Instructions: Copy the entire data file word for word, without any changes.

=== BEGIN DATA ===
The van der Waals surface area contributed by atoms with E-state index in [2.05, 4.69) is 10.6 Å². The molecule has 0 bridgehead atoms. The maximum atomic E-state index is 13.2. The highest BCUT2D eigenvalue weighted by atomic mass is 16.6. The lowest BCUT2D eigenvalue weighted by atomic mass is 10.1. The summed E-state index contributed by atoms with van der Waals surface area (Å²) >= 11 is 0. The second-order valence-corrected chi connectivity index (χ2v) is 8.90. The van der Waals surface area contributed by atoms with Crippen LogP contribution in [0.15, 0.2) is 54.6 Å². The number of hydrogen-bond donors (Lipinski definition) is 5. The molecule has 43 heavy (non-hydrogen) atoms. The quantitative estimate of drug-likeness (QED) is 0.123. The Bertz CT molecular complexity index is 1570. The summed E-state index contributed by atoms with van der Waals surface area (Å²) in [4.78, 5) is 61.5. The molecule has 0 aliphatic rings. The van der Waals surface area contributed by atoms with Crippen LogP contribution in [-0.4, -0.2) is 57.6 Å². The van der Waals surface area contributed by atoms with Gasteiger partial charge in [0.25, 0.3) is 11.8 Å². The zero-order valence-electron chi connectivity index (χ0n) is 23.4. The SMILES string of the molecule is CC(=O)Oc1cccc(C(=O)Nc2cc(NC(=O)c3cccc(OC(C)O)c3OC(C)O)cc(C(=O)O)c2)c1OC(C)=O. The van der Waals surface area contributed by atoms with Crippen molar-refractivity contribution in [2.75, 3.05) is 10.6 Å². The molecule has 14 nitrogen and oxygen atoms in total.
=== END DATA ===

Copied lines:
The van der Waals surface area contributed by atoms with E-state index in [2.05, 4.69) is 10.6 Å². The molecule has 0 bridgehead atoms. The maximum atomic E-state index is 13.2. The highest BCUT2D eigenvalue weighted by atomic mass is 16.6. The lowest BCUT2D eigenvalue weighted by atomic mass is 10.1. The summed E-state index contributed by atoms with van der Waals surface area (Å²) >= 11 is 0. The second-order valence-corrected chi connectivity index (χ2v) is 8.90. The van der Waals surface area contributed by atoms with Crippen LogP contribution in [0.15, 0.2) is 54.6 Å². The number of hydrogen-bond donors (Lipinski definition) is 5. The molecule has 43 heavy (non-hydrogen) atoms. The quantitative estimate of drug-likeness (QED) is 0.123. The Bertz CT molecular complexity index is 1570. The summed E-state index contributed by atoms with van der Waals surface area (Å²) in [4.78, 5) is 61.5. The molecule has 0 aliphatic rings. The van der Waals surface area contributed by atoms with Crippen LogP contribution in [-0.4, -0.2) is 57.6 Å². The van der Waals surface area contributed by atoms with Gasteiger partial charge in [0.25, 0.3) is 11.8 Å². The zero-order valence-electron chi connectivity index (χ0n) is 23.4. The SMILES string of the molecule is CC(=O)Oc1cccc(C(=O)Nc2cc(NC(=O)c3cccc(OC(C)O)c3OC(C)O)cc(C(=O)O)c2)c1OC(C)=O. The van der Waals surface area contributed by atoms with Crippen molar-refractivity contribution in [2.75, 3.05) is 10.6 Å². The molecule has 14 nitrogen and oxygen atoms in total.